The big spending bill to fund the government through Sept. 30 includes a provision requiring the Pentagon to justify its decision to pursue a single-award contract for enterprisewide commercial cloud services.
Within 60 days, Secretary of Defense Jim Mattis must provide a report to the congressional defense committees on the vision for the 10-year, likely multibillion-dollar Joint Enterprise Defense Infrastructure (JEDI) contract, including a “justification, to include cost considerations, for executing a single award contract rather than creating an infrastructure capable of storing and sharing data across multiple cloud computing service providers concurrently, to include data migration and middleware costs,” according to a explanatory statement added to the 2018 Consolidated Appropriations Act that President Donald Trump signed Friday.
Congress wants the Pentagon to provide a JEDI framework for all DOD entities, “to include combat support agencies, to acquire cloud computing services including standards, best practices, contract types, and exit strategies to ensure government flexibility as requirements evolve.”
Within 45 days, Deputy Secretary Patrick Shanahan is also required to provide a report on the upcoming JEDI request for proposals, including the proposed budget requirements for the any planned cloud acquisition in fiscal 2018 and 2019.
Tacked on to Shanhan’s report, lawmakers want several other updates:
- Spending projections beyond fiscal 2019 for cloud computing services.
- Identification and justification for acquisitions where “other transactional authorities” (OTAs) will be utilized.
- Certification from the Department of Defense chief information officer that each of the military services, the combatant commands, the Defense Information Systems Agency, and the chief information officers of each of the services have been consulted during the drafting of the JEDI RFP.
- Provisions within the contract to ensure security is maintained over the period of the contract.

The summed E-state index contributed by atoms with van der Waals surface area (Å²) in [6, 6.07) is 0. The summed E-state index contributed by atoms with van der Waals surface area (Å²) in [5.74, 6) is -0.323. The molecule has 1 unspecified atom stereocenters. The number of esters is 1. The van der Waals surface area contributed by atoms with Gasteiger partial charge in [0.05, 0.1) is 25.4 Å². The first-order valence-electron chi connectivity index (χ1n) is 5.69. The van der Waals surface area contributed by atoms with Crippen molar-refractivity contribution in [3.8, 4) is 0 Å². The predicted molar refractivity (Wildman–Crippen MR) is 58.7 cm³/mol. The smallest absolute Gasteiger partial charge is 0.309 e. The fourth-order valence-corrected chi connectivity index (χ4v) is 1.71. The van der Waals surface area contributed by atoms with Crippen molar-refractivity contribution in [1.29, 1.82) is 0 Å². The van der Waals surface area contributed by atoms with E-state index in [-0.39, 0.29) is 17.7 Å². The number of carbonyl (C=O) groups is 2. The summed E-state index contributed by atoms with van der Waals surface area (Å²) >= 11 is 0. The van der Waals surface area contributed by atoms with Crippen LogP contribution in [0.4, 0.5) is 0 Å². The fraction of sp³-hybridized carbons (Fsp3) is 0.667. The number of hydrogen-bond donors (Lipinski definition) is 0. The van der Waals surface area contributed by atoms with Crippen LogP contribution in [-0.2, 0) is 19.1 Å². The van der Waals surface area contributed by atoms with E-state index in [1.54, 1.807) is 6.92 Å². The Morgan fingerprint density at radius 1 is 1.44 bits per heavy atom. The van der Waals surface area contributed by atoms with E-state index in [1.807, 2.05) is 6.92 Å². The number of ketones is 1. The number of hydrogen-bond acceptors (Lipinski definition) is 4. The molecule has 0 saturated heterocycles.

- Provisions for mitigation actions if the commercial entity were to provide services to or be acquired by a foreign entity or government.
The DOD is still in the early stages of the acquisition lifecycle for JEDI. Earlier in March, the department issued a draft solicitation for the contract, solidifying its choice to use a single award procurement strategy. This directive hints that lawmakers may be worried, like many in the defense industrial base, of the Pentagon’s choice to a ward a single contract for a 10-year period.
“The Pentagon would never limit the Air Force to flying only cargo planes for every mission. Locking the entire U.S. military into a single, restrictive cloud environment would be equally flawed,” Sam Gordy, general manager of IBM U.S. Federal, said earlier in March.
DOD officials, however, defended their decision.
“The department is framing the solicitation in a way to best meet the department’s requirements,” Tim Van Name, deputy director of DDS, said. “The lack of standardization and interoperability today creates pretty significant barriers to accessing our data where and when it is needed, especially at the tactical edge on the battlefield. The decentralized management and our inability to automate provisioning and configuration overburdens our teams. And we believe that multiple award cloud would exponentially increase the overall complexity.”
The official JEDI request for proposals is slated to go live sometime in May.